I have to admit that Lucas Leiva, under Benitez and Hodgson, was not my first preference in the midfield – nor the second through 6th.
He seemed like a large puppy loping around the field and getting into his own players’ way as much as his opponents’. Much like Joe Allen with Brendan Rodgers, I thought he was manager’s pet and got more first team time than he deserved.
All that changed when he became Liverpool’s Man of the Season in 2010/11. His ability to read opposition attacks and his incisive passes into the attacking zone showed that he had arrived and would be an asset to Liverpool for years to come.
Although he has been slow to recover from the shattering injury he received in a collision during a game against Chelsea, his late season form in 12/13 showed promise, and a solid pre-season this summer had Liverpool fans hoping to see the Lucas of old.
This past weekend’s performance at Stoke went a long way to showing us that the recovery time paid off (as well as the fact that we have physio staff that would never have shortened the top flight careers of Robbie Fowler and Harry Kewell). Lucas was every bit the model holding midfielder that he has shown himself to be in the past.
Throughout the game against the Potters, whenever a Stoke assault was about to materialize, Lucas was stationed at the strategic point of the attack, either stripping the ball from his opponent or restricting his movements until the rest of the Reds could move into their defensive positions. And it happened time and time again.
He won 6 of his 6 tackles on the ground and 3 of 5 challenges in the air; when one considers the size and physicality of the Stoke City players and the fact that Lucas is a mere 5’ 10”, this seems all the more impressive.
His run in with Steven N’Zonzi was very telling as well. With N’Zonzi starting handbags with the diminutive Coutinho, Lucas waded into the fray to support his teammate. This backed off the French giant who was so irritated at the intercession that he swatted Lucas on the head – an action which could easily have sent him to the dressing room with a red card.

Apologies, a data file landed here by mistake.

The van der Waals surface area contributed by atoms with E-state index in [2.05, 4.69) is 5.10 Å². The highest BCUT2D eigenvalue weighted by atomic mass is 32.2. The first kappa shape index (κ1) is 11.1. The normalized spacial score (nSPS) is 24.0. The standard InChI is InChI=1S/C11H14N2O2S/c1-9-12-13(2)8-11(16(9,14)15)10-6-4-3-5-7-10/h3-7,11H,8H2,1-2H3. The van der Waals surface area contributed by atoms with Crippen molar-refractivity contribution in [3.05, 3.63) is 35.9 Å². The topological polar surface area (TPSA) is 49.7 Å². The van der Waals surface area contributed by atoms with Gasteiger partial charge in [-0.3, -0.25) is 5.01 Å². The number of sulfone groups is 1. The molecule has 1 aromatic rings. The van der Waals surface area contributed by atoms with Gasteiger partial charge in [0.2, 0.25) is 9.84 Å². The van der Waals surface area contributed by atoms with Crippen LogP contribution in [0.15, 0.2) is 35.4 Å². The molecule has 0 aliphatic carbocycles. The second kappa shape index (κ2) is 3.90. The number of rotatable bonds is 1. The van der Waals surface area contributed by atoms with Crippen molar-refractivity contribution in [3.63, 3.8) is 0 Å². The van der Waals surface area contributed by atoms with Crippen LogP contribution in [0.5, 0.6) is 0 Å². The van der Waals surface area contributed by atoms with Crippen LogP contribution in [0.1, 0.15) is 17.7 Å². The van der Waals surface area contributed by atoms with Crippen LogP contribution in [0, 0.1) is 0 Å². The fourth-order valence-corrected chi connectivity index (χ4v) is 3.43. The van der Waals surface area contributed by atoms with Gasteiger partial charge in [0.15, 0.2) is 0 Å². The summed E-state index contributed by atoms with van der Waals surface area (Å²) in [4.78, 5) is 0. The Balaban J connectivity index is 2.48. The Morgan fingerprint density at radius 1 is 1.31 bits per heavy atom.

In the same way that he never backs away from a challenge on the field, he never backs down from an opposing player. It is the kind of play which, hopefully, takes him back to the Brazilian national squad as a key midfielder.
Lucas was my Liverpool Man of the Match against Potters. Like many supporters, I appreciated the movement and inventiveness of Coutinho and the absolutely pivotal saves of Simon Mignolet on the penalty and rebound but for me it was the intelligence and skill of Lucas that allowed the free flow of the front men and eased the burden on the defenders.
On a day when there was no weak spot on the team, when every man played his best, it is difficult to single out one specific player as contributing the most. Coutinho’s continued inspired play, the leadership of the captain, the work rate of Hendo, the fine debut performances of Kolo Toure and Iago Aspas, the efficiency of Sturridge, etc., weaved through the team and united them into a cohesive unit that will be a force this campaign.
Finally, although Lucas’ impact on the game made him my Man of the Match, when it comes to impact on the season, I believe that the Mignolet saves that allowed Liverpool to win their first opening game in six seasons speaks well for the team’s future.
Perhaps the dismal luck that this team has experienced over the years will become a thing of the past and the team will regain their all-important aura of spirit and invincibility. Had it not been for the combined play of the entire side, it could have all gone wrong.
When seen in that light, Lucas’ clearance of a sure goal is just another illustration of his pivotal role in this year’s side and a sign that the last minutes of a game won’t lead to Liverpool’s downfall like it has so often in the last few seasons.
At the top levels of any sport, the difference between the top and middle of the road teams is often a matter of belief. This is the season to stop being the unluckiest side in the Premiership; it is time to relegate those ghosts of outstanding opposition keepers, questionable red cards, and recurring erosion of the woodwork to our ‘troubled’ period and usher in a season of lucky bounces and miraculous comebacks.
Then leave the rest to stalwarts like Gerrard and Lucas to allow that ‘luck’ to happen.